The plaintiff failed to inform the court and the defendants of his change of address and as a result did not get notice of case management meetings that he should have attended. He was found to be in contempt of court for missing the meetings, his claim was struck and he was assessed over $80,000 in costs against him. The Supreme Court found that he could not be held in contempt, restored his action and removed the cost award.

Following this endorsement by the Supreme Court of the CJC Statement in Pintea the principles have been referred to and applied by Canadian courts. The Supreme Court’s endorsement has been interpreted by authors as providing direction to the lower courts that a strict application of court procedural rules against an SRL may lead to an injustice.

Others, however, including Jennifer Leitch, visiting professor at Osgoode Hall Law School and adjunct professor at University of Toronto Law School, are of the view that Pintea has not obligated judges or counsel to conduct themselves with SRLs differently in consistent and meaningful ways.

The Ontario Court of Appeal has weighed in on the recent case of Girao v. Cunningham 2020 ONCA 260. In this case the SRL used a Spanish interpreter throughout a complex 20-day personal injury trial. The appellate court ordered a new trial, saying that it was “one of those rare civil cases in which a new trial should be ordered because ‘the interests of justice plainly require that to be done’ ”.

One of the egregious acts of defence counsel was to file a 16-volume “Joint Trial Brief” on the eve of trial, and their strategy was to keep expert evidence that was favourable to the SRL away from the jury.

The appellate court noted that it was no longer sufficient for a judge “to simply swear a party in and then leave it to the party to explain the case, letting the party flounder and then subside into unhelpful silence.” The judge had special duties to acquaint the SRL with courtroom procedure and the rules of evidence.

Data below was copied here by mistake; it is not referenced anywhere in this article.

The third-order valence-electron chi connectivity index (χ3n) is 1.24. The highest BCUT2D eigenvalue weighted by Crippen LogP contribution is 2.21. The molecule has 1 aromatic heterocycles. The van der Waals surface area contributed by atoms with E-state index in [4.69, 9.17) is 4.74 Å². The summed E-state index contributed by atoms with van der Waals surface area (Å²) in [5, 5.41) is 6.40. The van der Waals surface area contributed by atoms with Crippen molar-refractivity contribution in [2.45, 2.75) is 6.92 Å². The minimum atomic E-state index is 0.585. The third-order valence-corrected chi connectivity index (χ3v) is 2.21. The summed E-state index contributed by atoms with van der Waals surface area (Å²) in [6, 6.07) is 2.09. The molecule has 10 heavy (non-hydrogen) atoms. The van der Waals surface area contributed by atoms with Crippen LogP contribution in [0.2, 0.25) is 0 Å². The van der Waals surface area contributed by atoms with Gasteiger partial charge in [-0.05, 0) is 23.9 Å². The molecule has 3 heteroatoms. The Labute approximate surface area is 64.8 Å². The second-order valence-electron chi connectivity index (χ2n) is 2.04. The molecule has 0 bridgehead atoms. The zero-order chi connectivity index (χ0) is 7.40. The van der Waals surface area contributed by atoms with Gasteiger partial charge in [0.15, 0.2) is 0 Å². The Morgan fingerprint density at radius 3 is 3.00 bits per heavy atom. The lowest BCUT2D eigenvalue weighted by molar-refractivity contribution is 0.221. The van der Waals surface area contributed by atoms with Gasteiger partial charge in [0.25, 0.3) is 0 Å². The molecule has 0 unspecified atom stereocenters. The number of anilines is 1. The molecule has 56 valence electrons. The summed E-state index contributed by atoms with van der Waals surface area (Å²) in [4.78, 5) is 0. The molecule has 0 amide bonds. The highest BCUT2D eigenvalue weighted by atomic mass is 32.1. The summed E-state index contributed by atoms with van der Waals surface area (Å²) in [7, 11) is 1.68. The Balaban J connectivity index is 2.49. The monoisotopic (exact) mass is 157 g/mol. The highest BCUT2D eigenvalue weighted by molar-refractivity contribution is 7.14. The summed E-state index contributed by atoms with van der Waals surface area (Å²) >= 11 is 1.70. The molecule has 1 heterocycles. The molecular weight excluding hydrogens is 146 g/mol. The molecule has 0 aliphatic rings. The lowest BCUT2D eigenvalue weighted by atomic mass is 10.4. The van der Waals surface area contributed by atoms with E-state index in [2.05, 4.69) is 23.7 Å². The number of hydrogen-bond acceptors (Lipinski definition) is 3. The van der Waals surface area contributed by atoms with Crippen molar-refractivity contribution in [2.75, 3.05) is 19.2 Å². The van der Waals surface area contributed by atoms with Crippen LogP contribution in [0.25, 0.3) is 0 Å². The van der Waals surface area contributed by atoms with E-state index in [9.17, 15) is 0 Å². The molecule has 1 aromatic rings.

There were, however, clear limits to a trial judge’s duty to assist an SRL, and the actuality and the appearance of judicial impartiality must be maintained. As officers of the court the lawyers had a duty to bring to the court’s attention any binding authority directly on point, and it was open to the trial judge to require counsel to assist with legally contentious issues by way of briefing notes. It was not enough for the trial judge to leave the unsophisticated SRL who struggled with the English language to her own devices — fairness required more.  

There are certain situations where the SRL will be held to a high standard of observance of the rules of court. For example, if the SRL is sophisticated in the sense that they are “not a neophyte in the civil justice system” the rules may be strictly applied. Thus in Clark v. Pezzente 2017 ABCA 220 the SRL was found to be sophisticated in that he had made articulate and well-informed submissions to the court and the transcripts of previous proceedings revealed he was quite capable of advancing his arguments.

His application to restore his appeal was therefore denied following his failure to post security for costs within the time stipulated. As he was a sophisticated litigant it was not unfair to hold him to compliance with the applicable rules and procedures.

This is part one of a three-part series. Part two: Court’s obligations in dealing with self-represented litigants: Limits to assistance; part three: Duties of opposing counsel to self-represented litigants.

Barb Cotton is the principal of Bottom Line Research and assists solo, small and specialized lawyers with their research and writing needs. She can be reached at (403) 240-3142, cell (403) 852-3462 or e-mail Christine Silverberg is a Calgary-based lawyer with a diverse advocacy, regulatory and litigation practice. She can be reached at (403) 648-3011, or through